This month, a horse in Jefferson Davis Parish and a dog in Lafayette Parish have been diagnosed as having rabies. In addition, two skunks were found to have the disease. And while dogs and cats are required by law to be vaccinated against the disease, there is no such law covering horses.
"Rabies is endemic in Louisiana. There are laws covering pets, but not livestock. However, the American Association of Equine Practitioners has added rabies vaccination as part of their core recommendations." said Dr. Christine Navarre, of the Louisiana State University (LSU) AgCenter. She added that the cost of rabies vaccination is no more than other vaccinations.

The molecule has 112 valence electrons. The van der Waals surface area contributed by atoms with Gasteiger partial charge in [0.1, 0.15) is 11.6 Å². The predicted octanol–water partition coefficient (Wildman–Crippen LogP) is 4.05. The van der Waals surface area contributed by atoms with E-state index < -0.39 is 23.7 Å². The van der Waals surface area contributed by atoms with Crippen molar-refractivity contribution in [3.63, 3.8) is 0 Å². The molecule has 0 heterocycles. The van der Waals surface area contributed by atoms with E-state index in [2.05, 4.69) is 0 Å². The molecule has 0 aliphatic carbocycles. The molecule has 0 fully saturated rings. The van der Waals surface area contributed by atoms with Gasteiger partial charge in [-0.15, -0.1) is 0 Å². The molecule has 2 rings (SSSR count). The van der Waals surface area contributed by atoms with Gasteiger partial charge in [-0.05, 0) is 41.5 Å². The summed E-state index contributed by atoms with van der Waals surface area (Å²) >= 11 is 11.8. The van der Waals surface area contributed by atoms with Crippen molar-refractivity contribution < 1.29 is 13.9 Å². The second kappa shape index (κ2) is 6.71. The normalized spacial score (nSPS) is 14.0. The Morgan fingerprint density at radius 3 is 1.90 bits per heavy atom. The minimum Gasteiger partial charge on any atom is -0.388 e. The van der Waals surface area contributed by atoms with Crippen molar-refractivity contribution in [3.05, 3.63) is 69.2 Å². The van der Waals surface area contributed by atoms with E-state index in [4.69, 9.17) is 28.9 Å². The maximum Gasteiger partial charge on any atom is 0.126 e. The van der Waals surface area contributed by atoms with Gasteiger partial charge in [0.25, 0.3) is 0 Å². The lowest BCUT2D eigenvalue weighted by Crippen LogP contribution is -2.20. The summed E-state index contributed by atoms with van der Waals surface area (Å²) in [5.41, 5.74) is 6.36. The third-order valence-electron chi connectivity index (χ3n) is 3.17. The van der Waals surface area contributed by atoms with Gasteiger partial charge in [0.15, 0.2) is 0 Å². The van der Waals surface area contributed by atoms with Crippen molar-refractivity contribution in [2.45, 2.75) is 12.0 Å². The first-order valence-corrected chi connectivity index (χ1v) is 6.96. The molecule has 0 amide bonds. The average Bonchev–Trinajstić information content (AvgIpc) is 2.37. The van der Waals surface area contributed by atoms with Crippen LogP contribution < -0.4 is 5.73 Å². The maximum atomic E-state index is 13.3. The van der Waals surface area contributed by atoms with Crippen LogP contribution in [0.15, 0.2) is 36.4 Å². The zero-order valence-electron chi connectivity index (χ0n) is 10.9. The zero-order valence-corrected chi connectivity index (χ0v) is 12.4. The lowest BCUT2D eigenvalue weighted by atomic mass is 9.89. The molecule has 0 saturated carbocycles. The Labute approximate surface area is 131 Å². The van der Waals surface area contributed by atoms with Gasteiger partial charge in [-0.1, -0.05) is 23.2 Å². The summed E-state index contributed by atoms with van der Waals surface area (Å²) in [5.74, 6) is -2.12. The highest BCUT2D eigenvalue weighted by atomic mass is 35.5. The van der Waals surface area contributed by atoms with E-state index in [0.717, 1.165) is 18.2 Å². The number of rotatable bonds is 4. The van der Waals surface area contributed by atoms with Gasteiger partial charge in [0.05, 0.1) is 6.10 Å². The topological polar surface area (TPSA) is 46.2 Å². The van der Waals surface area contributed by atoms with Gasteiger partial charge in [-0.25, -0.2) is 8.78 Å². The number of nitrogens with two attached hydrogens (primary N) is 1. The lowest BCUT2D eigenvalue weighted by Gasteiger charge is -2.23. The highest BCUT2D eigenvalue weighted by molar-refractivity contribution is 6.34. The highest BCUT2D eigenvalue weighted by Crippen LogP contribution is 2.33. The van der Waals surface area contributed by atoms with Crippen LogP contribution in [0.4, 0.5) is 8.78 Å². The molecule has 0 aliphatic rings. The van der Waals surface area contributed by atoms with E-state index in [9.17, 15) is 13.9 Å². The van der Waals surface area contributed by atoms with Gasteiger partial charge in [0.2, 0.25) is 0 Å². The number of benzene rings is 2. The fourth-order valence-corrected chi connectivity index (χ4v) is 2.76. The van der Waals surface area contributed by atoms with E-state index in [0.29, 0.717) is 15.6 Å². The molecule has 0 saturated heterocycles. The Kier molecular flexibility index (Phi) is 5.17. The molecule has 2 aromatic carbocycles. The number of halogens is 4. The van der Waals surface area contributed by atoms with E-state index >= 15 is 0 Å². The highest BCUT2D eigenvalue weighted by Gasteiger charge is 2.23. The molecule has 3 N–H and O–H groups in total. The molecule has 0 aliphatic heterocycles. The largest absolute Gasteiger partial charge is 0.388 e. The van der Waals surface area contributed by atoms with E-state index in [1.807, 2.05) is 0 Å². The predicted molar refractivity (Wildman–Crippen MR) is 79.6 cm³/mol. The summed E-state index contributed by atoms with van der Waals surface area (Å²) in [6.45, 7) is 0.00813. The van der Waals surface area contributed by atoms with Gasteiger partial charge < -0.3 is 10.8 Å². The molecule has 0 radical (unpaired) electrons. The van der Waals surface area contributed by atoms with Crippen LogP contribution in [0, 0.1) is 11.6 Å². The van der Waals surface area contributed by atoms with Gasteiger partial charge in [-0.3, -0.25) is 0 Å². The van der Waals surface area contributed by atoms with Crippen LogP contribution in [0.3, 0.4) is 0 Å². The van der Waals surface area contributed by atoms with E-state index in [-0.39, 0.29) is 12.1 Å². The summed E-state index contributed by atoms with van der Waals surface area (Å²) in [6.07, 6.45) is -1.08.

Horses can contract rabies if they are bitten by an infected animal. Skunks and bats are the main carrier of the disease, according to records compiled since 1986 by the LSU School of Veterinary Medicine. According to Navarre, skunks and bats could easily bite a horse if they are rabid, since infected animals tend to lose their fear of larger animals and are active in daylight hours. Symptoms in a horse vary widely but include depression, refusal to eat, wobbly gait, lying down and appearing to have stomach pain. The only way a positive confirmation of the disease can be determined is to euthanize the animal and conduct analysis of the brain tissue.
In Louisiana, the highest number of infected animals recorded was eighty two in 1994, and the lowest was three in 1998. Last year rabies was confirmed in only five animals.